Relative growth rate (RGR) is a prominent indicator of plant strategy with respect to productivity as related to environmental stress and disturbance regimes. RGR is the (exponential) increase in size relative to the size of the plant present at the start of a given time interval. Expressed in this way, growth rates can be compared among species and individuals that differ widely in size. By separate measurement of leaf, stem and root mass as well as LA, good insight into the components underlying growth variation can be obtained in a relatively simple way. These underlying parameters are related to allocation (leaf-mass fraction, the fraction of plant biomass allocated to leaf), leaf morphology (see Section 3.1), and physiology (unit leaf rate, the rate of increase in plant biomass per unit LA, a variable closely related to the daily rate of photosynthesis per unit LA; also known as net assimilation rate).

What and how to measure?

Ideally, RGR is measured on a dry-mass basis for the whole plant, including roots. Growth analysis requires the destructive harvest of two or more groups of plant individuals, grown either under controlled laboratory conditions or in the field. Individuals should be acclimated to the current growth conditions. At least one initial and one final harvest should be carried out. The actual number of plants to be harvested for a reliable estimate increases with the variability in the population. Size variability can be reduced by growing a larger number of plants and selecting a priori similarly-sized individuals for the experiment, discarding the small and large individuals. Alternatively, plants can be grouped by eye in even-sized categories, with the number of plants per category equal to the number of harvests. By harvesting one plant from each category at each harvest, each harvest should include a representative sample of the total population studied. The harvest intervals may vary from less than 1 week in the case of fast-growing herbaceous species, to more than 2 months or longer in the case of juvenile individuals of slow-growing woody species. As a rule of thumb, harvest intervals should be chosen such that plants have less than doubled mass during that interval.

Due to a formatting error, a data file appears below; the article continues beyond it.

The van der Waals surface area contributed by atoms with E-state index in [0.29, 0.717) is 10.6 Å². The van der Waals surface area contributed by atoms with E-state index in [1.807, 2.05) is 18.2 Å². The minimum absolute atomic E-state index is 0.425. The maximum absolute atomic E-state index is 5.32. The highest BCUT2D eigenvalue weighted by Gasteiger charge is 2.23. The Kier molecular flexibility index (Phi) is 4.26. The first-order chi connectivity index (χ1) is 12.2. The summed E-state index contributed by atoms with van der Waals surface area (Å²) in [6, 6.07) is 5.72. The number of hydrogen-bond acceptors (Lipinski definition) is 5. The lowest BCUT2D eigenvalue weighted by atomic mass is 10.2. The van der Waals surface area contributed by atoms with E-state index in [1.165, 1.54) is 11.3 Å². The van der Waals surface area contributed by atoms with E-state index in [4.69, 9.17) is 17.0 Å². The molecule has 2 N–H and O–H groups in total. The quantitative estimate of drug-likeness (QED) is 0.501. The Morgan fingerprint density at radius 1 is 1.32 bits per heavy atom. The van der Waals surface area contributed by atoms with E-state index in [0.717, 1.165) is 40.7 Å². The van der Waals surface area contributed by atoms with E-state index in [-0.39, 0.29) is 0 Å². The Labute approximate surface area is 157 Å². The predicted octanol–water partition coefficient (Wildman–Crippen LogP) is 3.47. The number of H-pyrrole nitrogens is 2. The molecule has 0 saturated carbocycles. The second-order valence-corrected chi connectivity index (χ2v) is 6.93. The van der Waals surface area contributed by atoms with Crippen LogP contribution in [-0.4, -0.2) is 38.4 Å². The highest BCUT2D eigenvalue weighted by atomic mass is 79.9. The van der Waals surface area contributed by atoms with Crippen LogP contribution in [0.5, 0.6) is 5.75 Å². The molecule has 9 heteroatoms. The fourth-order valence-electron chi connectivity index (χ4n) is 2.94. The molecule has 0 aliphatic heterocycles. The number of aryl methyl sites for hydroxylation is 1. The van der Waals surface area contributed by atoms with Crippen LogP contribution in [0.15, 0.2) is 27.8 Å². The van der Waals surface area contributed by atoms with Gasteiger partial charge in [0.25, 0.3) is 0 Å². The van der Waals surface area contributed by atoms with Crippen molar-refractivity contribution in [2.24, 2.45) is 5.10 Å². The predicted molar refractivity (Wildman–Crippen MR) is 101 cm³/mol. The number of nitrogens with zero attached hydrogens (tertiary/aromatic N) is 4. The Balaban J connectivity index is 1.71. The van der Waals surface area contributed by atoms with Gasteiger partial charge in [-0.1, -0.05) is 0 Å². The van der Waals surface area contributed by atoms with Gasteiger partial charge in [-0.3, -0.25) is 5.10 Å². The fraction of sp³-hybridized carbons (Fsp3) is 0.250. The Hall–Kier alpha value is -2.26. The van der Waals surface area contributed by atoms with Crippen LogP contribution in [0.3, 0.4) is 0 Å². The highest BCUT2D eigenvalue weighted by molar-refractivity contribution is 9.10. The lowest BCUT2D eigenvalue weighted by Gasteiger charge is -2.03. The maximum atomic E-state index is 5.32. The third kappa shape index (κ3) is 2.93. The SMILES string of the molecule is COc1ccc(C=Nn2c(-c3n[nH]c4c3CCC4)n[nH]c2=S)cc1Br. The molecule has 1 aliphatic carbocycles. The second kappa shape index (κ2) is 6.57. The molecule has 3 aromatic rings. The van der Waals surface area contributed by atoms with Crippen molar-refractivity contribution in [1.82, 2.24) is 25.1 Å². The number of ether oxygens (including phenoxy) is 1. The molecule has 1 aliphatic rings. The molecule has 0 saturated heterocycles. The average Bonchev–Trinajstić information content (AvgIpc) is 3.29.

At harvest, the whole root system is excavated and subsequently cleaned, gently washing away the soil (see details on procedure under Section 5). Plants are divided into three functional parts, including leaves (light interception and carbon (C) uptake), stem (support and transport) and roots (water and nutrient uptake, as well as storage). The petioles can either be included in the stem fraction (reflecting support; this is the preferred option), or combined with the leaf fraction (to which they belong morphologically), or they can be measured separately. LA is measured (for details, see Section 3.1) before the different plant parts are oven-dried for at least 48 h at 70°C and weighed.

Destructive harvests provide a wealth of information, but are extremely labour-intensive and, by their nature, destroy at least a subset of the materials being studied. Alternatively or additionally, growth can be followed non-destructively for several individuals (~10–15 per treatment), by non-destructively measuring an aspect of plant size at two or more moments in time. By repeatedly measuring the same individuals, a more accurate impression of RGR can be obtained. However, RGR cannot be factorised into its components then, and repeated handling may cause growth retardation. Ideally, the whole volume of stems (and branches) is determined in woody species (see Section 4.1), or the total area of leaves, in case of herbaceous plants. In the latter case, leaf length and width are measured, along with the number of leaves. To estimate LA, a separate sample of leaves (~20) has to be used to determine the linear-regression slope of leaf length × width.